Traveling around my little home state as its poet laureate, I’ve especially enjoyed that audience members outside academia tend to ask truly basic questions, which after all represent concerns that everyone feels on contemplating a poem for the first time: who’s talking? why? where? Too much current poetry can’t answer those questions on the page, and even as a lifelong lover of poetry, I turn away from them, conscious of my biological clock’s ticking.
But in fact the most frequent questions I hear involve form and meter. There are those who wonder if something can be called poetry if it does not have a regular meter, regular stanzaic shape, and often as not, a rhyme scheme. A quick reference, say, to Paradise Lost or the Hebrew Bible’s Psalms usually makes the point that needs making in this regard.
Now for the most part I happen to be something of a formalist myself (though I suspect and even hope this is unobvious when I read, because I pause in my recitation when the grammar does, not when a line does). I even use a goodly amount of rhyme and half-rhyme. And yet I employ these tools merely because they enable me, not because they represent capital-P Poetry. Indeed, I steadfastly refuse to grind any ax in the free verse/formal verse debate, since it seems to make advocates on either side suddenly go brain-dead. Of course poetry can exist in an unrhymed and unmetered format: consider our great Walt Whitman. Of course poetry can be formally constrained without being “academic”: never mind my own small example; consider Robert Frost, a die-hard formalist...who managed to capture the sound of actual speech far more effectively than a free-verser like Ezra Pound ever did.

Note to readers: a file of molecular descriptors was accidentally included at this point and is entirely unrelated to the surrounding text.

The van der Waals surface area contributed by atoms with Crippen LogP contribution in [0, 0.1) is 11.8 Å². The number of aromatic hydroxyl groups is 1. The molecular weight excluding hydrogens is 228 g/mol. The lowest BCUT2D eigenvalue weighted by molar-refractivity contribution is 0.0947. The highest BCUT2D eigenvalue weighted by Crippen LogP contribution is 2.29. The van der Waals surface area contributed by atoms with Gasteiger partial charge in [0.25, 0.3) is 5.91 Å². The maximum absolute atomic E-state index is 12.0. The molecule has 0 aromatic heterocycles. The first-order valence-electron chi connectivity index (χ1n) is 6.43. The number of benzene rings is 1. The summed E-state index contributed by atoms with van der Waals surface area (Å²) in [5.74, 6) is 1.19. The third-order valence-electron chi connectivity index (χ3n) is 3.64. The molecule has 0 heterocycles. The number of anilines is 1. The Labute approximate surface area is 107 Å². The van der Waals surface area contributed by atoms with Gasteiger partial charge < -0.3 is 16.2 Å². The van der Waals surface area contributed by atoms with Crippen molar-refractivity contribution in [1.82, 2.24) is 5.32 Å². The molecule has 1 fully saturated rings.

passionate free-verse partisans may still believe that their mode is
anti-establishment, which would of course be the truth– if today were 1920;
since about then, free verse has reigned supreme in virtually every academic
MFA program and among most noted poets. It is
the establishment practice. But then that other sect of blind debaters,
formal fundamentalists, will allege that free verse shows sloppy thinking,
shoddy technique – as if that applied, say, to Robert Lowell or, more contemporarily,
to Louise Gluck. Taking an equal and opposite stab, the free-verse crusaders
will impute coldness, sexual frigidity, political reaction, and – again –
“academicism” to formalist delivery -- as if any of these charges were relevant
to the giants of the twelve-bar Delta blues, a mode that is surely America’s
greatest formal contribution to world culture, and, I would argue, one that
pervades our poetry even when practitioners are unaware of that effect. And how
does such a judgment fit, say, Marilyn Hacker?
And so back and forth the ranters will go for hours, wading through idiocy all the while.
As I hear the free vs. formal debate rehearsed, I am too depressingly reminded of political dialogue in our day. I am never shocked by the slogans on either side of the liberal/conservative divide. It’s as though there were no real need for any of us to look at a given issue from more angles than just one: we liberals are sure we already know what the conservatives are going to promote; but we fail to see how perfectly predictable our own thinking is. And the conservatives have us pegged as well, without needing to hear us out.
When I was appointed Vermont’s state poet, I claimed in my address that a little humility never hurt anyone. The humble but crucial questions I encounter at the state’s libraries assure me that there remain at least a few open minds in the nation.